You plan for a normal vaginal delivery, yet about one third of all births are by C-section, and most of those are for a medical reason. In other words, you should learn about C-sections so that you’re prepared for the unexpected. Dr. Judy Wei and her team at Capri Medical have many years of experience performing vaginal and Cesarean deliveries, and they take time to talk about the procedure and answer questions. Please don’t hesitate to call their office in Irvine, California, or schedule an appointment online for prenatal care.
Caesarean section, or C-section, is a surgical procedure used to deliver a baby when a vaginal birth isn’t possible or when the health of the mother or the baby is at risk. A C-section can be elective surgery – a choice made for personal reasons or because a vaginal delivery shouldn’t be attempted.
For many women, a C-section is performed when a vaginal delivery doesn’t progress or when problems arise during labor. It can also become an emergency decision to protect the mother and baby’s health.
Some of the most common reasons for a C-section include:
If your C-section is planned, your doctor schedules a time for the surgery, and you check into the hospital. After going through all the usual procedures, such as paperwork, taking vitals, and discussing anesthesia, you’re prepped for surgery and taken to the obstetric surgical suite.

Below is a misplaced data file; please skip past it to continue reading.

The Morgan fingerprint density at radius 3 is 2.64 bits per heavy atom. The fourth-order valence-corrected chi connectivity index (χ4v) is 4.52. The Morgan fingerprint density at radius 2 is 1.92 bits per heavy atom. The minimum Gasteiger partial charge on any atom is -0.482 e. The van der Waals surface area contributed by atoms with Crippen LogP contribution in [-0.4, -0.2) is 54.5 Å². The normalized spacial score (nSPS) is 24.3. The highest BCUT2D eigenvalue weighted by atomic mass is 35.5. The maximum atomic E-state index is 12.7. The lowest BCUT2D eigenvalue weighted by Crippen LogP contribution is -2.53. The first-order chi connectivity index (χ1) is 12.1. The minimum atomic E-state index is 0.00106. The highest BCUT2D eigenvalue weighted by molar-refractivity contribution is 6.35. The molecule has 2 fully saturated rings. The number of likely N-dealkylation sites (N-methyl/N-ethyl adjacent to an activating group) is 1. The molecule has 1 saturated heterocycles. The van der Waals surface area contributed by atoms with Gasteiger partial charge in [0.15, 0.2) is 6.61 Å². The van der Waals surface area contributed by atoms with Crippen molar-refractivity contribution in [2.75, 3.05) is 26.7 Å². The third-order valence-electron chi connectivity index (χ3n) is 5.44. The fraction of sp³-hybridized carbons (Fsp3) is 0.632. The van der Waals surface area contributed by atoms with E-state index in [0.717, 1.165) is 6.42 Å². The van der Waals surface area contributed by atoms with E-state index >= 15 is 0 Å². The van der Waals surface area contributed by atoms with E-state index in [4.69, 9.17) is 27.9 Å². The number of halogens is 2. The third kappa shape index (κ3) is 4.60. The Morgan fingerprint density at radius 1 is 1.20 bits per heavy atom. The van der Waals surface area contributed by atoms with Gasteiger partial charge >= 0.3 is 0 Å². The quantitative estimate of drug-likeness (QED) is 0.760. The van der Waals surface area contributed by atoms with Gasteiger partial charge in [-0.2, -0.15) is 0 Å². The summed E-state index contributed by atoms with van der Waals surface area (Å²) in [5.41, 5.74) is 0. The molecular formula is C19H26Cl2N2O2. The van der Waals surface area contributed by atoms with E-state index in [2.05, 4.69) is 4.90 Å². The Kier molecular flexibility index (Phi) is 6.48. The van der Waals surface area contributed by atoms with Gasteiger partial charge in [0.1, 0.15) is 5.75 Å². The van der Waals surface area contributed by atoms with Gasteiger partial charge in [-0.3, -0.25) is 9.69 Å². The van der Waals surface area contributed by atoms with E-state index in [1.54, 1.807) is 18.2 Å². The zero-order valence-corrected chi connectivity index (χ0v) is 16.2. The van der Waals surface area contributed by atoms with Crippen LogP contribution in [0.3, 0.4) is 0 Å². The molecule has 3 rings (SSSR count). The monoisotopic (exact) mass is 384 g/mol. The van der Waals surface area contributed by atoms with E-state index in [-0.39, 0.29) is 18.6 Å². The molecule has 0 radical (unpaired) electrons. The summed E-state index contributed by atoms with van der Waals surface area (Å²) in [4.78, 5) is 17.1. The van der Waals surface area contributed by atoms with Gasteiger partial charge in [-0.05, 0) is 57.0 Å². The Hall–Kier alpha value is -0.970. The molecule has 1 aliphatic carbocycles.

Whether your surgery is planned or a decision made during labor, anesthesia is administered, and your doctor at Capri Medical makes an incision in your lower abdomen, often a “bikini” incision beneath the belly button. Then an incision is made in the wall of the uterus, and the doctor lifts your baby out of the uterus.
A planned C-section many take 10-15 minutes, with an additional 45 minutes for delivery of the placenta and suturing the incisions. If it’s an emergency, the time from incision to delivery takes about two minutes.
It is possible to have a vaginal delivery after a C-section, so don’t hesitate to talk with your doctor at Capri Medical about a trial of labor after Cesarean (TOLAC). The concern about vaginal delivery after a C-section is that incision site creates a weak area in your abdominal muscles that could rupture during a vaginal delivery.
The type of incision you had for your C-section is a major factor to consider when deciding whether TOLAC is safe to attempt. If your doctor agrees it’s safe for you to try, it’s encouraging to know that about 60% of women who attempt TOLAC have a successful vaginal delivery.